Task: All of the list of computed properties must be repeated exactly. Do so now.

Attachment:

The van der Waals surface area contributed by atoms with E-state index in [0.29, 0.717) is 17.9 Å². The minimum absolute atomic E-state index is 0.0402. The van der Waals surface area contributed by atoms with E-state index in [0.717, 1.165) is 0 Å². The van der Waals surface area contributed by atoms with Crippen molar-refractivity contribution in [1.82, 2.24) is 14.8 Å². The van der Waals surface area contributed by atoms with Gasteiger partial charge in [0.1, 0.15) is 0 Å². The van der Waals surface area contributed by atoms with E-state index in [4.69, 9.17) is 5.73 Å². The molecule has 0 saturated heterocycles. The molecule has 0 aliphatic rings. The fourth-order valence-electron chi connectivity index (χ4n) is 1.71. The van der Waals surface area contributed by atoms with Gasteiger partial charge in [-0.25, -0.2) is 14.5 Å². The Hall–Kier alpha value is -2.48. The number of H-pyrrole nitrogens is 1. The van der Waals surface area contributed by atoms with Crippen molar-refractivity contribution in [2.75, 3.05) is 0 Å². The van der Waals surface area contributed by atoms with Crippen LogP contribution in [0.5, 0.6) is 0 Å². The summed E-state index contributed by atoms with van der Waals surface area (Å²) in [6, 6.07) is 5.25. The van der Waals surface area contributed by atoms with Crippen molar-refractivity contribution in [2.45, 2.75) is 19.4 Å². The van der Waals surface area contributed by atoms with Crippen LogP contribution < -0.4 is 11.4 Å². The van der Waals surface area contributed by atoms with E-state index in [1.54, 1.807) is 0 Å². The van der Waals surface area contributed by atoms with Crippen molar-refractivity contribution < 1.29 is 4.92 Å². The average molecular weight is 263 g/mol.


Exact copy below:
The van der Waals surface area contributed by atoms with E-state index in [0.29, 0.717) is 17.9 Å². The minimum absolute atomic E-state index is 0.0402. The van der Waals surface area contributed by atoms with E-state index in [0.717, 1.165) is 0 Å². The van der Waals surface area contributed by atoms with Crippen molar-refractivity contribution in [1.82, 2.24) is 14.8 Å². The van der Waals surface area contributed by atoms with Gasteiger partial charge in [0.1, 0.15) is 0 Å². The van der Waals surface area contributed by atoms with E-state index in [4.69, 9.17) is 5.73 Å². The molecule has 0 saturated heterocycles. The molecule has 0 aliphatic rings. The fourth-order valence-electron chi connectivity index (χ4n) is 1.71. The van der Waals surface area contributed by atoms with Gasteiger partial charge in [-0.25, -0.2) is 14.5 Å². The Hall–Kier alpha value is -2.48. The number of H-pyrrole nitrogens is 1. The van der Waals surface area contributed by atoms with Crippen molar-refractivity contribution in [2.75, 3.05) is 0 Å². The van der Waals surface area contributed by atoms with Crippen LogP contribution in [0.5, 0.6) is 0 Å². The summed E-state index contributed by atoms with van der Waals surface area (Å²) in [6, 6.07) is 5.25. The van der Waals surface area contributed by atoms with Crippen molar-refractivity contribution in [2.45, 2.75) is 19.4 Å². The van der Waals surface area contributed by atoms with Crippen LogP contribution < -0.4 is 11.4 Å². The van der Waals surface area contributed by atoms with E-state index in [1.54, 1.807) is 0 Å². The van der Waals surface area contributed by atoms with Crippen molar-refractivity contribution < 1.29 is 4.92 Å². The average molecular weight is 263 g/mol.